The problem isn’t that these are always bad. In fact, many of them are positive developments for the revolutionaries, bestowing new cards, movement, or even friendly tanks or howitzers as the Hungarian army jumps into the fray. Rather, the issue is that these cards alter the game state so completely that the efforts of your fighters start to feel not only thematically pointless, but capriciously so. You might work tirelessly to set up barricades along the SPA’s main route into the city, locking enemy tanks and snipers in place, only to draw a crucial event in that neighborhood long after you’ve skipped out on it. On the one hand, this can make for moments of intense drama where you’re forced to plunge back into the belly of the beast you had believed slain; on the other, it can also lead to situations where the last critical events are simply out of reach or beyond your ability to round up the correct symbols to resolve. Worse, your main method of blocking the appearance of these cards is tied to a system of public support for either the Hungarian nationalists or the Communist government — except it’s a system that’s manipulated more often by random draw than by anything you actually accomplish. Compare that to the way you can use your conspirators to weaken Hitler’s military power in Black Orchestra, and you’ve got the difference between a game that wants you to struggle your way to the top and a game that wants you to ride the waves it deigns to hurl at you.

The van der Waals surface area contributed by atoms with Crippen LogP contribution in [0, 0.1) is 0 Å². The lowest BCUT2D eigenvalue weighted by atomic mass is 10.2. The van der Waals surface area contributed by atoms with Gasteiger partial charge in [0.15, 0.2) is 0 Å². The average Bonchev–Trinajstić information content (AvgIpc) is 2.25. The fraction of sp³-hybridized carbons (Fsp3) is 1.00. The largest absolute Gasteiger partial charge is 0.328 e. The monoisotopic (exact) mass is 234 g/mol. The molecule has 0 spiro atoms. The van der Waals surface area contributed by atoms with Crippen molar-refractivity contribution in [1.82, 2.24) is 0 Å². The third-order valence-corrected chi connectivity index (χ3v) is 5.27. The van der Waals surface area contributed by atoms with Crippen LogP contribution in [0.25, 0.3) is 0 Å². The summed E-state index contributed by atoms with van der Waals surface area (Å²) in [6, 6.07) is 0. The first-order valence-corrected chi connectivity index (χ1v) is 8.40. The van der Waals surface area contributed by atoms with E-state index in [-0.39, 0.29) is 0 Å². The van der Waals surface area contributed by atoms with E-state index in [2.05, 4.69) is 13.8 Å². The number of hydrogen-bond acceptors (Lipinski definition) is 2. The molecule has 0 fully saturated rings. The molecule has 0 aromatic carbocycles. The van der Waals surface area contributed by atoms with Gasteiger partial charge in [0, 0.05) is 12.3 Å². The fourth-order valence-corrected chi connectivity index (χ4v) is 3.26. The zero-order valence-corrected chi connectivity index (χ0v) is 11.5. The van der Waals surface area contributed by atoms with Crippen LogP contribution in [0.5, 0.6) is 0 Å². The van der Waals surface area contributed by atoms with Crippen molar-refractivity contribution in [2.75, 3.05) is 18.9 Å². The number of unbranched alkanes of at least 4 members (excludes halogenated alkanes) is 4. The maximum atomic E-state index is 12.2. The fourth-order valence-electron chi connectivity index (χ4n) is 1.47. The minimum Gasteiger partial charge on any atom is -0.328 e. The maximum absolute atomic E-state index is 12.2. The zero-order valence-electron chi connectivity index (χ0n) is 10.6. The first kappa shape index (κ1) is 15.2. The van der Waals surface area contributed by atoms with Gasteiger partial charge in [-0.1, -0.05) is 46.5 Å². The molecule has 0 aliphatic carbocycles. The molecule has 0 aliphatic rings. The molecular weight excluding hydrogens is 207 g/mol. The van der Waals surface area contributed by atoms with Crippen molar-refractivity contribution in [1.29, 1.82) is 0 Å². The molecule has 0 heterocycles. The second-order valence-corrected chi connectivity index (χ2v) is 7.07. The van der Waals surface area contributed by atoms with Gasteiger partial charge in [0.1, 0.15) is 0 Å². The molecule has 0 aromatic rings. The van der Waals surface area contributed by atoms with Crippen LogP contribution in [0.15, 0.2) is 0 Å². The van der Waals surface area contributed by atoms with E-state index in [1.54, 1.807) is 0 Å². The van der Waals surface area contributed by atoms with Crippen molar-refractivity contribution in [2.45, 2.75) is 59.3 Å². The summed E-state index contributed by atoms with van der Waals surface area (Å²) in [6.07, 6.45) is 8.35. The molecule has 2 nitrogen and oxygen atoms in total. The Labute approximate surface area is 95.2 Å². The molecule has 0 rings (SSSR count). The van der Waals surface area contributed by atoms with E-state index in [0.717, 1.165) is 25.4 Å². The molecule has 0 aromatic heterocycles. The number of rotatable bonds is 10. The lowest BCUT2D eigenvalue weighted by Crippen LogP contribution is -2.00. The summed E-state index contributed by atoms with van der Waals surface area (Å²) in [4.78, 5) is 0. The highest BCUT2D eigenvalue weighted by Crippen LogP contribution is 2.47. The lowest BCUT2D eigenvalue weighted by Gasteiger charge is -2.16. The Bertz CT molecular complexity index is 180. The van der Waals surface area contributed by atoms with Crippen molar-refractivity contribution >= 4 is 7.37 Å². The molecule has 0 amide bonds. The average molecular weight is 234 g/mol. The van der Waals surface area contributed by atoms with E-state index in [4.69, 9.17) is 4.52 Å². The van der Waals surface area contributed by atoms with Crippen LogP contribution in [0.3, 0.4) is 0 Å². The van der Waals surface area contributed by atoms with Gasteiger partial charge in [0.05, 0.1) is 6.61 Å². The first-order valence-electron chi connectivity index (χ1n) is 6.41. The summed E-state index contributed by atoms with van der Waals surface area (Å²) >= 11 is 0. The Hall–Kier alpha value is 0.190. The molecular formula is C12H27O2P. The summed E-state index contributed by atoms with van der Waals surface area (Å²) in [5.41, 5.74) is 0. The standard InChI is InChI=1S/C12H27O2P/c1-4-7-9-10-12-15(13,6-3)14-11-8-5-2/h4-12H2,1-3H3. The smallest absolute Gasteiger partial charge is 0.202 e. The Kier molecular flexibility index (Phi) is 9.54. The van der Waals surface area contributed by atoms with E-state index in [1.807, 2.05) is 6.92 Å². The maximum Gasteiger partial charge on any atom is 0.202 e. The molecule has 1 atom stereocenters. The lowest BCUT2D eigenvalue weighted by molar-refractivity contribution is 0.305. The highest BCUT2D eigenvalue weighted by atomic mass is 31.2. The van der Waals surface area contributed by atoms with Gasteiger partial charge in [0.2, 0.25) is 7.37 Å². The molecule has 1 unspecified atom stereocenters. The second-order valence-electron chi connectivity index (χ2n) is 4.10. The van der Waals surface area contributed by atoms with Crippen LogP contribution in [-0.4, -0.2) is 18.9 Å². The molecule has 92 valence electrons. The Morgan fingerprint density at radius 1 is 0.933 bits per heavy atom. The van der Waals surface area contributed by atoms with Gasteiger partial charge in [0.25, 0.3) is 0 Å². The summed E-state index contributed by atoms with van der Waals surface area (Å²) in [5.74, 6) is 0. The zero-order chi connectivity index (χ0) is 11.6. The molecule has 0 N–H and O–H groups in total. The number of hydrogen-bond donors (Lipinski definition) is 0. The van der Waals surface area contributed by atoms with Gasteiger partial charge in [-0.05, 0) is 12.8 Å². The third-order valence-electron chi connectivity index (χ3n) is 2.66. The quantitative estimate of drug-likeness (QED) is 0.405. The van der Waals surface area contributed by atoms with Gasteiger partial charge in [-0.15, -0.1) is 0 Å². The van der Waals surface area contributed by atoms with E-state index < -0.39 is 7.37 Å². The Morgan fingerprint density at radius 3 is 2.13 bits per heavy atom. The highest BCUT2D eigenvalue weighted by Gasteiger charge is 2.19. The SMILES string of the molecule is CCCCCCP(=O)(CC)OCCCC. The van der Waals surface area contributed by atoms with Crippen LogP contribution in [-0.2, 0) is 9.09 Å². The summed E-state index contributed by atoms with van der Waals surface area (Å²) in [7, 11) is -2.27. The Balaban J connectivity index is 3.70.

Oh, and some of those cards temporarily rob revolutionaries of their single action point. In the distant future of 2017, that shouldn’t be a thing in any board game. Never again, we cry, never again.
Unsurprisingly, some of these quibbles are solved by the mode that puts one player in the boots of the Soviet commander in charge of Budapest. There, events are bought and sold, locations are placed intentionally beyond reach whenever possible, and the SPA’s companies of militia and snipers are ordered about rather than marching zombie-like towards the nearest revolutionary. But even with a conniving human brain masterminding all your troubles, Days of Ire struggles to escape its sense of lethargy, especially since revolutionaries are only given one or two actions at a pop, making each turn feel simultaneously critical and a little too obvious. It would have been far more interesting to give each player a little more to do each turn, while allowing the opposition to respond in kind. As it stands, the game too often comes down to wild swings, dictated less by strategy and more by the appearance of events or opportunistic fighters to make or break the day.
Then again, we’re talking about a game that’s clearly a love letter to those brave resistance fighters who wound up on the cover of Time for their remarkable sacrifices in late 1956. While some historical games are willing to let us have our bejgli and eat it too — Queue springs to mind — Days of Ire can’t escape the feeling that it’s more of a tribute to a monumentally noble moment rather than a good game.